With a limited number of data-acquisition channels, it's tough to choose what's important.
Last weekend had its ups and downs. It was a race weekend -- which is always good news -- but I had very little time on track, which was frustrating. It also highlighted another use for the car's onboard data-acquisition system that I hadn't anticipated.
In the Sunday morning race I qualified in the middle of the pack. When the green flag dropped I made a heroic, never-to-be-repeated start, passing four cars even before the first corner. As the saying goes, the car went real good right up until it stopped.
Exiting Turn 2 it all went wrong. The engine sounded terrible, I had no power, and had to pull into the pits at the end of the lap. Retirement. DNF. No points.
Turns out I'd bent an exhaust valve. Normally that's a symptom of over-revving the engine. Exhaust valves get awfully close to the top of the piston and if you exceed the engine's red line RPM the two are likely to meet in a less than gentle manner. And so it seemed here.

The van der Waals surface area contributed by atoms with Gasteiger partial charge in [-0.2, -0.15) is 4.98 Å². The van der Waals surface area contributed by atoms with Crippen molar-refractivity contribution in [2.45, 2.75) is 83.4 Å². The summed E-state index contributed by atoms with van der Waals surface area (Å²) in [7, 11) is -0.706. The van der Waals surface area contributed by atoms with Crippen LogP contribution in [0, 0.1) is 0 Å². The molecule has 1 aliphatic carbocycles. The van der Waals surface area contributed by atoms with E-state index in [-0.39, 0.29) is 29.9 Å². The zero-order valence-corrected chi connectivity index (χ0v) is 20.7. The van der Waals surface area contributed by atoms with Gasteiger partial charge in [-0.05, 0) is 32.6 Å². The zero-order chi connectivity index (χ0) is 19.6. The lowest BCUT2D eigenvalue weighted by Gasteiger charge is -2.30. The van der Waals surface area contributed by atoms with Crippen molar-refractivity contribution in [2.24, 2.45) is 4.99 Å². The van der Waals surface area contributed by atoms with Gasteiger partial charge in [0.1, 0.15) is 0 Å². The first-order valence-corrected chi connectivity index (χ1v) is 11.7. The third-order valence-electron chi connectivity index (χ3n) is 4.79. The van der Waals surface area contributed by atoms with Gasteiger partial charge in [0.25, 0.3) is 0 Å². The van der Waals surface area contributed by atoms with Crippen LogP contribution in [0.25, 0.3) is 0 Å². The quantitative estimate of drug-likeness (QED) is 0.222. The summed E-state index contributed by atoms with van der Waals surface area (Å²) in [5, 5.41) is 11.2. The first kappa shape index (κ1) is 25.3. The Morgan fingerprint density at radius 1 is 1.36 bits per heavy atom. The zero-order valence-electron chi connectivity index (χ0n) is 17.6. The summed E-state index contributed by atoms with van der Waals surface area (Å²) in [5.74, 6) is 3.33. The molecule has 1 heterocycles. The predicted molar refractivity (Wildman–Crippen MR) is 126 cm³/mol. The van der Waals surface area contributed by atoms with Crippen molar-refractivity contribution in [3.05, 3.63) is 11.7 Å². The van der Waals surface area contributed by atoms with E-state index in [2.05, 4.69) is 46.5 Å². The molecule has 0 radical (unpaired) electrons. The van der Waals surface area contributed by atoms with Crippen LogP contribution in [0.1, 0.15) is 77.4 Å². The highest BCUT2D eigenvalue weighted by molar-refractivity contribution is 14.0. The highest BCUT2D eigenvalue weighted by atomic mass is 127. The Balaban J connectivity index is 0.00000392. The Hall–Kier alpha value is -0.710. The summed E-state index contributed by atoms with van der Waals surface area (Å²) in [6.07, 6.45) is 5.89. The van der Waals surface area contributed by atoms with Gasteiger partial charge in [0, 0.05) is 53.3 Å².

(Let me digress for a moment to mention that several fellow racers helped me remove the head and replace it before the afternoon race. One guy lent me his spare head, another lent his rocker arms, another had a spare gasket, and two others helped me adjust the valves. I made the afternoon race with 20 minutes to spare. What a great bunch of guys.)
I hadn't remembered over-revving the engine, but who knows? When the red mist rises you never know what you might do. But on Monday I was exonerated. Downloading the contents of the data recorder showed that the engine had never exceeded its rated RPM. I had not bent the valve by over-revving after all.
That doesn't make the repairs any cheaper or less tedious. But at least it removes bonehead driver error from the equation, which makes me feel better.